Participation is likely to be uneven with a drop in candidates in areas of the insurgency-hit south in particular, a stark reminder of the effect of violence. Expectations must not be inflated, but on the other hand the bar must not simply be lowered if there is to be faith in the result. The voter registration update, while adding some momentum to the process, failed to address striking flaws in the voter registry which could lay the groundwork for fraud and which the international community has not spoken up about. Much greater political will than in 2005 is needed in tackling powerful players who flout the rules. Ultimately what will matter in judging the success of the elections is the perception of the Afghan public.

In the short time remaining before the 2009 polls, the focus must be on strengthening security provision and the impartiality, integrity and professionalism of electoral staff – the front line against fraud. The lessons learned must be used to ensure a much strengthened process in 2010. The expense of the current exercise is unsustainable and highlights the failure after the 2005 polls to build Afghan institutions and create a more realistic electoral framework. There must also be well-sequenced post-election planning including ongoing training and oversight and sufficient funds to retain the thousands of new police recruited to help secure the polls.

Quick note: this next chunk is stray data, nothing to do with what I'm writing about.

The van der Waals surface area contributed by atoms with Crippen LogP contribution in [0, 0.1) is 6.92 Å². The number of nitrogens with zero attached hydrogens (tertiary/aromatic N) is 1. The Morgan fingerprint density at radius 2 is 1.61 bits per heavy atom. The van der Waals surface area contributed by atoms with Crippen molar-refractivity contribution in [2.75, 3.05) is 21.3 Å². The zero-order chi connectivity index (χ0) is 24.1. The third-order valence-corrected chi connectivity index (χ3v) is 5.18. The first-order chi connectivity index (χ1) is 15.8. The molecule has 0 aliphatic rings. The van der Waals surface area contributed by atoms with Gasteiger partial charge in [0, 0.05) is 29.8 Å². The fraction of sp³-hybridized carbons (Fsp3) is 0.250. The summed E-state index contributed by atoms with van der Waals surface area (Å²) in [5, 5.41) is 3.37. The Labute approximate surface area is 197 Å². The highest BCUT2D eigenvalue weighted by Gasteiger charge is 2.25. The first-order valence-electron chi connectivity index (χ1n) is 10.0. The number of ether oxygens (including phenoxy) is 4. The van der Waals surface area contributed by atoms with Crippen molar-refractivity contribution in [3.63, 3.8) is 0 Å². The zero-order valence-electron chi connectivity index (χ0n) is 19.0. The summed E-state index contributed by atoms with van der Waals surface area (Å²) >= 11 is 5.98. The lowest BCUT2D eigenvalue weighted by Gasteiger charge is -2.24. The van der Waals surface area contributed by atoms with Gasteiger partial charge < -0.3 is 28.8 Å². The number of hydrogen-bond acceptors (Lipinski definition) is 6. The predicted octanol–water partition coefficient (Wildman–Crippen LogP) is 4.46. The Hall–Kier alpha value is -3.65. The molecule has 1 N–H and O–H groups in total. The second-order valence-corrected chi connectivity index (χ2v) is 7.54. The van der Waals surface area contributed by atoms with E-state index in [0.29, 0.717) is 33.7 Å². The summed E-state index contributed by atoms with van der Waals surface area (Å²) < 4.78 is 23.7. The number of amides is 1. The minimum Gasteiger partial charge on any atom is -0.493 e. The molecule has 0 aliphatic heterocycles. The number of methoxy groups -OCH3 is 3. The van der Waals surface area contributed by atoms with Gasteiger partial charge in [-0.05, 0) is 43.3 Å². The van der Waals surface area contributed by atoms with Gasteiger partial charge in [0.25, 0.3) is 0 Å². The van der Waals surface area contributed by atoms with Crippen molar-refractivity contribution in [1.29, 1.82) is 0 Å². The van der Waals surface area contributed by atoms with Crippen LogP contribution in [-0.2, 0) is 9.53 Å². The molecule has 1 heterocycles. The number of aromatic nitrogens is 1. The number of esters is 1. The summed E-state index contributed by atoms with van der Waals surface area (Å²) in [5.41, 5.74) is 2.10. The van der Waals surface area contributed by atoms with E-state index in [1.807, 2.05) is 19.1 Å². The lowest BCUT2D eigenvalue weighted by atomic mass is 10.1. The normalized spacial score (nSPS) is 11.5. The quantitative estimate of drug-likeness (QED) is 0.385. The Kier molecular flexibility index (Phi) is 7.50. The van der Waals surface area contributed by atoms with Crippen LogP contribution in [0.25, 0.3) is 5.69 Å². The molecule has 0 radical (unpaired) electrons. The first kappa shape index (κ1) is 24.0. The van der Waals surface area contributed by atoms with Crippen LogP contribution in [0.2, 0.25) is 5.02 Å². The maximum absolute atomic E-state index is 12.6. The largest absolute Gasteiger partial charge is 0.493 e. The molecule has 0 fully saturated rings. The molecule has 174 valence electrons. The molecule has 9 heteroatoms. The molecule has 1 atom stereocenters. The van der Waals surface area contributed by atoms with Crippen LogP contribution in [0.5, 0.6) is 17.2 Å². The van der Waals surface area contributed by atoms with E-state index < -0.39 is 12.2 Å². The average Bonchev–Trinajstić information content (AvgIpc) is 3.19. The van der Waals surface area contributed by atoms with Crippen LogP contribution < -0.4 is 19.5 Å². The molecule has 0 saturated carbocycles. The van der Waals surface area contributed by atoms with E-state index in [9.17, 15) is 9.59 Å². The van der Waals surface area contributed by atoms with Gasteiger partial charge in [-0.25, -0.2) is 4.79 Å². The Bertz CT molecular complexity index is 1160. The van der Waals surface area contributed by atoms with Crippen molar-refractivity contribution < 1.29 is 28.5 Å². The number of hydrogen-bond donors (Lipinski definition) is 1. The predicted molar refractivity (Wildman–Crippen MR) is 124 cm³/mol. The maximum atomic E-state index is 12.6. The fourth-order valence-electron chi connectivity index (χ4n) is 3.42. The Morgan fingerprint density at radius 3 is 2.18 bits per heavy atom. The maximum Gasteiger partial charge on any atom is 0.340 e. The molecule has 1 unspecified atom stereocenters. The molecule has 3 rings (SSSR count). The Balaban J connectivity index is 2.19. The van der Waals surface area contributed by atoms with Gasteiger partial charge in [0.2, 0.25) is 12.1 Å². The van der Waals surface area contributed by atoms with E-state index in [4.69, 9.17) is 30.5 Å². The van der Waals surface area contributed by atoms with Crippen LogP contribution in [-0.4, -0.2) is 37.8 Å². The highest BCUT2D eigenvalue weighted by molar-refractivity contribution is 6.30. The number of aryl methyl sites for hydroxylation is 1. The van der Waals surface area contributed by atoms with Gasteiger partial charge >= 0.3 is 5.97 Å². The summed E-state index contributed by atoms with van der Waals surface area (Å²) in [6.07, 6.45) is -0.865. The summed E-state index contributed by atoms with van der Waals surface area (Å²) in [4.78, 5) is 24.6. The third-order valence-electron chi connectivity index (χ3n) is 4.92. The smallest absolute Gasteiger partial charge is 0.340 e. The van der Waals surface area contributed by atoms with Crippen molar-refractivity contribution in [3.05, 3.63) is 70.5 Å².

More broadly there needs to be a focus on building consensus on how the Afghan political system can be made more functional and representative, ending the current over-reliance on a largely unaccountable executive that has encouraged an ever-growing culture of impunity. Weakness in institutional development has only fuelled wider instability through exclusion and a lack of government services. There must be broad agreement, even within the bounds of the current constitution, on a balance of power among the branches of the state and between the central and local government; on identifying which body is the ultimate constitutional arbiter; and ensuring a more appropriate role for political parties. Embedding democratic norms and building institutions will better ensure that the Afghan state is representative, sustainable and ultimately stable.